Saturday, 23 November 2013

Death and Stream Entry

Dhamma Talk by Ayya Sudinna.

My Books

Ayya Sudinna is the author of three children's story books titled Delightful Tales, Precious Tales I, and Precious Tales II.

Delightful Tales

From ancient times, people who lived in both the East and the West shared a great interest in relating and listening to stories. These stories were handed down from generation to generation orally, and later evolved into great children's literature. Stories that existed orally were absorbed into the Jataka Tales. They were originally in Pali verse, but later elaborated as Jotaka Atthakatha and translated into Sinhala. All these tales were well known in India, but after being translated to Sinhala, became stories of Sri Lankan Buddhists. No other book has influenced Buddhists in Sri Lanka as much as the Jataka Tales. People gathered in hundreds at the temples to listen to the Jataka Tales. These tales depict the life of a Bodhisatva. Therefore, all virtues that should embody a noble character, such as energy, firmness, wisdom, loving-kindness, generosity, and honesty, are give prominence in these stories. These tales not only increase the wisdom of the reader or listener, but also help to discipline and inspire him. In Sri Lanka, many Jataka Tales have been dramatized and illustrated as wall-paintings in temples.
In Delightful Tales, many Jataka Tales are simplified so that children of all ages can read, listen to, and understand them. From five hundred and forty-seven tales, I have chosen twenty-one stories that I believe will trigger the imagination and interest of a child. They deal with animals, human beings, and sometimes even supernatural beings. The animals are very human in their approach to life. Every tale carries an underlying message, though it may not be emphasized. I hope every reader, whether young or old, will enjoy reading these stories as much I as I did writing them.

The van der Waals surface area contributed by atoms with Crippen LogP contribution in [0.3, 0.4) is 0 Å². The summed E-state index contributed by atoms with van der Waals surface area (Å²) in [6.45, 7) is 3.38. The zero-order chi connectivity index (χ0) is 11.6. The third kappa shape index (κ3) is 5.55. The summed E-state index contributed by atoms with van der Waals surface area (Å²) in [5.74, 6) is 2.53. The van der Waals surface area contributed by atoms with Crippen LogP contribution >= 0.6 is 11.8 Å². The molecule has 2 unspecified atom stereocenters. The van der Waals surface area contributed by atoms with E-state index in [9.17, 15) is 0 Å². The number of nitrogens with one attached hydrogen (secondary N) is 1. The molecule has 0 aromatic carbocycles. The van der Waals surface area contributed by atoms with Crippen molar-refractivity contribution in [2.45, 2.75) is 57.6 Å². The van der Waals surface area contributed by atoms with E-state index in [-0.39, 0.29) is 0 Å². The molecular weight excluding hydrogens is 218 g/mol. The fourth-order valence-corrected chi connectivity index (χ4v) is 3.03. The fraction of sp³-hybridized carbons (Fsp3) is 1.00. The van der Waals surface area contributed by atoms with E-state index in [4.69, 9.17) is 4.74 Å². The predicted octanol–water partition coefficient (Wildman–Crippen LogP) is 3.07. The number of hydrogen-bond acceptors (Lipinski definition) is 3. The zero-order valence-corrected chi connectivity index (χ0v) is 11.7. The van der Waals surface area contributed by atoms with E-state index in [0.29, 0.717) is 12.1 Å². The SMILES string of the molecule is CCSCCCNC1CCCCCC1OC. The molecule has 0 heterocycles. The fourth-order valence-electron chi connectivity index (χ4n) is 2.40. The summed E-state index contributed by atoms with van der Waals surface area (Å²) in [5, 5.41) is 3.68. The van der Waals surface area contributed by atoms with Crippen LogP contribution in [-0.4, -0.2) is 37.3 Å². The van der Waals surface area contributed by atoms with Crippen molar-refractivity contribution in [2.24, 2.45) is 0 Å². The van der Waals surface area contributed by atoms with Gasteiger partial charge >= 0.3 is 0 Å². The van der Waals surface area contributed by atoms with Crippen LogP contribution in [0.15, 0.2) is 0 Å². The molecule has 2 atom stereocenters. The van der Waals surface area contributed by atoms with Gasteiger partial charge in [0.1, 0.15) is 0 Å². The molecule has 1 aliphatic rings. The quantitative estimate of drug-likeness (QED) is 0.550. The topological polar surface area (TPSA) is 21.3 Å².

Precious Tales I and II

Precious Tales I and II are about the Buddha's mission of compassion in this world and the way he dealt with the problems of all beings.

These stories are illustrated and written in simple language so that children will be able to read and understand them.

Aranya Bodhi 2008

Aranya Bodhi, CA

 Aranya Bodhi, CA

Aranya Bodhi, CA 
Aranya Bodhi, CA

Aranya Bodhi, CA
Novice Ordination, Aranya Bodhi, CA
 Novice Ordination, Aranya Bodhi, CA


Sunday, 3 November 2013

Book Critique: Buddha's Wife by Gabriel Constans

The dedication says: “In honor of Yasodhara... and all women throughout history who have been minimized, ignored or solely remembered as an appendage to their family or spouse...” Has Gabriel Constans by writing this book “Buddha's Wife” actually honoured the women that he mentions here or have they been reduced , transformed to a state of “reductio ad absurdum”? It was the title “Buddha's Wife” that made me notice this book when I picked it up from the shelf. Did Buddha have a wife? Who is the Buddha? Why is he known as the Buddha?